Purpose, process, interaction, integration, and emergence are salient markers of understanding systems. Furthermore, we should think about and define human activity systems always at three levels. (1) A system serves the purpose of its collective entity. (2) It serves the purpose of its members. (3) It serves its environment ot the larger system in which it is embedded.
"How often we neglect to address the purposes of those who are in the system
and those of the environment."
The statements that follow comprise an internally consistent definition and characterization of A HUMAN ACTIVITY SYSTEM -
is an assembly of people and other resources organized into a whole in order to accomplish a purpose. The people in the system are affected by being in the system, and by their participation in the system they affect the system. People in the system select and carry out activities -- individually and collectively -- that will enable them to attain a collectively identified purpose.
maintains sets of relations --- sustained through time -- among those who are in the system. The maintenance of these relations is of primary importance. The process by which these relationships are maintained is the system's regulation -- the rules of the game -- and the limits within which these rules can be sustained are the conditions of the systems stability through time,. It is here where commitment (to shared purpose) and motivation (to carry out activities) play such an important role,
Is open to and interacts with the environment; depends on it and contributes to it. The nature of its relationship with the environment is mutual interdependence. This interdependence imposes constraints and expectations on both the system and its environment responsively. The environment is expected to provide the resources and support that are required by the system.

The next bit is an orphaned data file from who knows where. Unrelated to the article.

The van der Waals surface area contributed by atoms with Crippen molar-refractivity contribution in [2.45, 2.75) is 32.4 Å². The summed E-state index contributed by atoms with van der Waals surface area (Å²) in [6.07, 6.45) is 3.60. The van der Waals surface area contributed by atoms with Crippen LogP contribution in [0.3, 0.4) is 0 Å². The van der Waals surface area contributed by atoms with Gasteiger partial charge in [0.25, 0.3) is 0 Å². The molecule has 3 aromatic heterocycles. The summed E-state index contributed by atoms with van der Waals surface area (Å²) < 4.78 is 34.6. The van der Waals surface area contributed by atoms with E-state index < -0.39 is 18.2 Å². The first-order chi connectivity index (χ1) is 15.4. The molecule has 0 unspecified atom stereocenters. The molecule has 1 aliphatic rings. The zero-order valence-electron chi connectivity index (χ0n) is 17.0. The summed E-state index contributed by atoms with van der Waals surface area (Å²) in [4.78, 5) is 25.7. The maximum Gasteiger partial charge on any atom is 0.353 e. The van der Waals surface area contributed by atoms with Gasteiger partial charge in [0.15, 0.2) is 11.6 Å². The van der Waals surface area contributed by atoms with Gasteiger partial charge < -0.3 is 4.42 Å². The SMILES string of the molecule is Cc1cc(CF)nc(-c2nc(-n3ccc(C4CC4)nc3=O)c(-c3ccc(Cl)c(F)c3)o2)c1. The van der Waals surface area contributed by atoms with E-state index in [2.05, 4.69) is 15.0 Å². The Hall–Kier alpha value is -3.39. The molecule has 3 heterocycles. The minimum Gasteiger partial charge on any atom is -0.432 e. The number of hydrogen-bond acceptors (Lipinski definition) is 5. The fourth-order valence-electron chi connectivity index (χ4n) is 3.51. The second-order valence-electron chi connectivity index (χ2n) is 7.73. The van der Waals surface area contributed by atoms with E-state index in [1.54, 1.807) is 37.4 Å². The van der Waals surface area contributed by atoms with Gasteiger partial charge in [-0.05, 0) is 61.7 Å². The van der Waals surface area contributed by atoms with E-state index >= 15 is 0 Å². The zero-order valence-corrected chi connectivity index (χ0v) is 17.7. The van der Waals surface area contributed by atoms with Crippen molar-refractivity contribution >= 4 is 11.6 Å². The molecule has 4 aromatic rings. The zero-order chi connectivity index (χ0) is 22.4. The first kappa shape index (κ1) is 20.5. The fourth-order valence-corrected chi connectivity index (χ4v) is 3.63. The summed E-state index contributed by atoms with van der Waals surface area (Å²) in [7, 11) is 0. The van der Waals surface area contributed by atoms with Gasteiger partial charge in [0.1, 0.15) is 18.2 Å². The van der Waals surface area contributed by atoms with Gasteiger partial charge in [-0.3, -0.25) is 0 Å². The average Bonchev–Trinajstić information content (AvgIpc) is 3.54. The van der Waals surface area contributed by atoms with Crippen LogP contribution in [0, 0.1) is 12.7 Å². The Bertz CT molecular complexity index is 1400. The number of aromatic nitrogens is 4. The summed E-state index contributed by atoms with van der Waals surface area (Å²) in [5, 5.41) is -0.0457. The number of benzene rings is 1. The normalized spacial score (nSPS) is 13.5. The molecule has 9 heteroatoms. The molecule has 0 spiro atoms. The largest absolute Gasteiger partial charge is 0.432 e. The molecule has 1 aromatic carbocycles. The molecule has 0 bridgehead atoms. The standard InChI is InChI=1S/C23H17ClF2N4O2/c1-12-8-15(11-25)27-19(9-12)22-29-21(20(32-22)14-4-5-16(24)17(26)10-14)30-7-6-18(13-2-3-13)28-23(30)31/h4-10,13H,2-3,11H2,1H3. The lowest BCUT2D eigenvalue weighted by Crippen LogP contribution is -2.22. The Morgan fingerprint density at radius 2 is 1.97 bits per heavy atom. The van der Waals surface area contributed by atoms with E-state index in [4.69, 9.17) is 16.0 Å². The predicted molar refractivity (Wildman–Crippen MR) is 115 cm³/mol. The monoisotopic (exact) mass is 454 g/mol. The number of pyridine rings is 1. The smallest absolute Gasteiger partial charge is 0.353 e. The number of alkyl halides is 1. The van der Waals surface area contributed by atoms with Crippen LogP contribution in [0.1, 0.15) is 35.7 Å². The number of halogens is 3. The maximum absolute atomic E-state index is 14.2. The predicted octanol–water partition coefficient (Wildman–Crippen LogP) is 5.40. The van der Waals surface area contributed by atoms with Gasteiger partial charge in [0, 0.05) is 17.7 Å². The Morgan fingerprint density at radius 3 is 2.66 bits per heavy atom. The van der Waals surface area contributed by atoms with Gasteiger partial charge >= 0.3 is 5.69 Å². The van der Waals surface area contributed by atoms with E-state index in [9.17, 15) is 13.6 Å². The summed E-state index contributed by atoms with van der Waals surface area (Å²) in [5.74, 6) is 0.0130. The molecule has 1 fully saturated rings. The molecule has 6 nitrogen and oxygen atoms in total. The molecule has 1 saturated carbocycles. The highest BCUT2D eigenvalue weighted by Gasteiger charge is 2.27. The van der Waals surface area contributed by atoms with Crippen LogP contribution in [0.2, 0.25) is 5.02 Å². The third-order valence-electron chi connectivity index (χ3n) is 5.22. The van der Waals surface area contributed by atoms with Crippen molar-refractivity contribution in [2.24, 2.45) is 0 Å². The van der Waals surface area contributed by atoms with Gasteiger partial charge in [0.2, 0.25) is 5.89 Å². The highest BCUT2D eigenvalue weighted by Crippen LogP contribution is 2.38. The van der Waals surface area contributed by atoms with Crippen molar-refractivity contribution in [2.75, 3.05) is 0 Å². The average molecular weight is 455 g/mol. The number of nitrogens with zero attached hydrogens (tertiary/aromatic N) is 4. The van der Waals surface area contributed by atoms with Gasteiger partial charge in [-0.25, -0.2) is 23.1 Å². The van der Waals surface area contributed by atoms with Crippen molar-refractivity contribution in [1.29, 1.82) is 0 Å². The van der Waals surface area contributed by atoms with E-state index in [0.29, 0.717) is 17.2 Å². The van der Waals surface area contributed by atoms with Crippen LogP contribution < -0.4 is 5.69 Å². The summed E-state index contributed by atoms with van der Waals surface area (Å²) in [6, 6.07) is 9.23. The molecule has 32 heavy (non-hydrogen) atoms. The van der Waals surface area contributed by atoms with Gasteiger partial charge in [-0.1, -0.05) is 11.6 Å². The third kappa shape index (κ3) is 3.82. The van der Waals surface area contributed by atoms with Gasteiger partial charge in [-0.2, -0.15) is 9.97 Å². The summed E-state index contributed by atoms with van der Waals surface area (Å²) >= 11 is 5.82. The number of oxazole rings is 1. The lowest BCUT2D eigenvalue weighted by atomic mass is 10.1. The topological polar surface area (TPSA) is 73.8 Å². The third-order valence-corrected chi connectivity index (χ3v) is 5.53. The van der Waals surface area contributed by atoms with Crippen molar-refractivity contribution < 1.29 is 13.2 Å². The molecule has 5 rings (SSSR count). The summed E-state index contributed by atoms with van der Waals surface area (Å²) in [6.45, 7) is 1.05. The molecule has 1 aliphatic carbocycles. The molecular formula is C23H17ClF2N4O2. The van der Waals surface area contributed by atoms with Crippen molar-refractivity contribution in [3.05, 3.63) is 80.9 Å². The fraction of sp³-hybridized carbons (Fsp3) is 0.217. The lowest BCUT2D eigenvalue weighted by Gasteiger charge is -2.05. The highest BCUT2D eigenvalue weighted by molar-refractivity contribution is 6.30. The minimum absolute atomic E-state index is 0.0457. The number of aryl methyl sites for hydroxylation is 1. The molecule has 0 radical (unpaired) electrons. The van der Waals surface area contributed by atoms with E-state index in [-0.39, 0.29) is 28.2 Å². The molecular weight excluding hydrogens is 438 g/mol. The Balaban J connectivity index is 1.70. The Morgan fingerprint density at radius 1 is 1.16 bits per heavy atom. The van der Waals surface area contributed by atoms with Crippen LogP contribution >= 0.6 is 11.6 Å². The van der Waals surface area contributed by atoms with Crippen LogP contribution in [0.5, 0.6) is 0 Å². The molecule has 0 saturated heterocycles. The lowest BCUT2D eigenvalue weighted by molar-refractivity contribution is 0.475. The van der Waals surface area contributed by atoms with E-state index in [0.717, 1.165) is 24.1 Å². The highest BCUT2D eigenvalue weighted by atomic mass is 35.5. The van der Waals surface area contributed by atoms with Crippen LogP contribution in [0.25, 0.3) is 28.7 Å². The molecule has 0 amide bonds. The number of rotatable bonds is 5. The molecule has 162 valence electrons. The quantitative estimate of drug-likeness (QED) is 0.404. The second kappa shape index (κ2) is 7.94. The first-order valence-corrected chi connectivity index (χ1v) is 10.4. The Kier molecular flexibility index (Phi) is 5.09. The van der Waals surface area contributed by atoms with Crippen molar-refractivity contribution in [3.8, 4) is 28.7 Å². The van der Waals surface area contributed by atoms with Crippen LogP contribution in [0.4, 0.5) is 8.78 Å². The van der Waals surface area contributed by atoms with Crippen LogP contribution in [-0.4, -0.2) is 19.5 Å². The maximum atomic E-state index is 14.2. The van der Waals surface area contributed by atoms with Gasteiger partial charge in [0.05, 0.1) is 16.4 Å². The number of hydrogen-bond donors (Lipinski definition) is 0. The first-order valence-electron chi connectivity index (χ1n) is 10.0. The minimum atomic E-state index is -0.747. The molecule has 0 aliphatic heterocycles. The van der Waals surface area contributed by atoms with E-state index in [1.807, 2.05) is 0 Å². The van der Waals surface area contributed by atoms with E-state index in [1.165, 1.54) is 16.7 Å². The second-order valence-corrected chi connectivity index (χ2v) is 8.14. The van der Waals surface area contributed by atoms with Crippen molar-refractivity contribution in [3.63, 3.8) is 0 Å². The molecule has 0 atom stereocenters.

acts as a whole toward itself and by itself -- by its internal relations and internal integration -- by which it can also sustain itself. Thus, while we view the system as a whole, at the same time we consider it as part of -- and embedded in -- its environment.
Systemic insight emerges from "application" of the dynamics of purpose seeking and purpose-fulfilling relational interaction and integration of the people as a system and its environment.
SUMMARY: In the above text we captured an initial view of the landscape of systemic inquiry as we considered its four main components (Systems philosophy, systems theory, systems methodology and systems application. We also explored systems types, and described the general characteristics of human activity systems. We can move on now to discuss the development of a systems view.